Transvision Vamp: Velveteen (1989)
James and the band eschew most of the indie rock/power pop signifiers of bands like the Primitives and the Darling Buds, embracing more of a classic girl-group sound, going full Phil Spector with the boomy reverb and wall of sound and retro-melodies and just a bit of glam. And while that slick production was part of what made me set it aside after awhile, listened to judicially it's pretty damn enthralling.
Ultimately it's the stand-out singles that make the album worthwhile. Opener "Baby I Don't Care" rips off about a million other pop songs, mostly updating the X version of "Wild Thing," but is impossibly catchy and rises above merely being derivative thanks to James' sexy, inviting croon. This bleeds into "The Only One," another one that sounds like a million other pop songs, and again wins you over thanks to James' vocals--throughout the album sounding like a slightly more girlish take on the gruff growl championed by Suzi Quatro and Joan Jett--and that wall of sound. "Landslide of Love" makes the girl group vibe all the more explicit, a veritable long-lost track from the Ronettes.
After the front-loaded early tracks, it gets a little less exciting, but has it's moments, most notably "Kiss Their Sons," which borrows liberally from Lou Reed's "Kill Your Sons," while still sounding fresh; "Born to be Sold," a more understated but no less catchy tune, taking "Summertime Blues" out for a spin; "Down on You," which adds some Jesus & Mary Chain energy (which had been more prevalent on their debut); and the album-closing, bizarre, protracted title track which sounds almost prog-rock in its ambition, for whatever that's worth.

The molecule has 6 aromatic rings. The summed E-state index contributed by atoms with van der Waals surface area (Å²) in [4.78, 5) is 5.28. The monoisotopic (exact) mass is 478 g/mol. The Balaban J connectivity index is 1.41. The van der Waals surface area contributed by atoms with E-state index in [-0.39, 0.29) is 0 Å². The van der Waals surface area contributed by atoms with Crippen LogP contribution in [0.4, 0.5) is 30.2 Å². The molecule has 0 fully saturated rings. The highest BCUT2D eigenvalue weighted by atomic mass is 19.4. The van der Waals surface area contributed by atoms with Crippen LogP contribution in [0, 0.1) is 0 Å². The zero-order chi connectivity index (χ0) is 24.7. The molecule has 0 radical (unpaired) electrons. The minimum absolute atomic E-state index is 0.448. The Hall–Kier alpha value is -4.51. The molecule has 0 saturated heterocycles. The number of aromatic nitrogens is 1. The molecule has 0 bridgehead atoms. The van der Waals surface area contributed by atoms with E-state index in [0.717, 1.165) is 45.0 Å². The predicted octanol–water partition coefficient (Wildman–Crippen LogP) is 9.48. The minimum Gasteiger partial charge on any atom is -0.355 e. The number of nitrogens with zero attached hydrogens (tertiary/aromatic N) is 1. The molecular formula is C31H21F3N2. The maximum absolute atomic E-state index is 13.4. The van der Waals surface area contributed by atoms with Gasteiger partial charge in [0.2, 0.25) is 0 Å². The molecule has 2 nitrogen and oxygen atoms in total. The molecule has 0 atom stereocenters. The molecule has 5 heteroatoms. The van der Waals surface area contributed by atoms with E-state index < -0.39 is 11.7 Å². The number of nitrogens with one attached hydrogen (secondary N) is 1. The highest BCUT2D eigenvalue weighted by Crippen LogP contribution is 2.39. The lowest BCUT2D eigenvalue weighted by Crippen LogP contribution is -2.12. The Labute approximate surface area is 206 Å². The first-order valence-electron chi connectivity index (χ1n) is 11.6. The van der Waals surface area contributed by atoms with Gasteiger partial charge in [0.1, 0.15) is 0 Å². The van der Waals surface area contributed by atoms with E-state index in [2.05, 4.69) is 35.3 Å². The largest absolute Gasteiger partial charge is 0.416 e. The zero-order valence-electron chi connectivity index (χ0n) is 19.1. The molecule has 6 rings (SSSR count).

BTW, in taking my recent dive back through the band's short catalog, I concluded that (a) song for song, the debut (Pop Art) is the better album, lots of great stuff, a little more glam and beating the Jesus & Mary Chain to the sound the latter would wield on Automatic, though it was Velveteen that turned me on to the band and has more personal resonance; (b) their third and final album, Little Magnets, was unfairly overlooked at the time, maybe less immediate than the first two but more varied; and (c) James' solo debut, entirely written by Elvis Costello (!), is pretty interesting and something I need to revisit in more depth.
Here's the video for "Baby I Don't Care":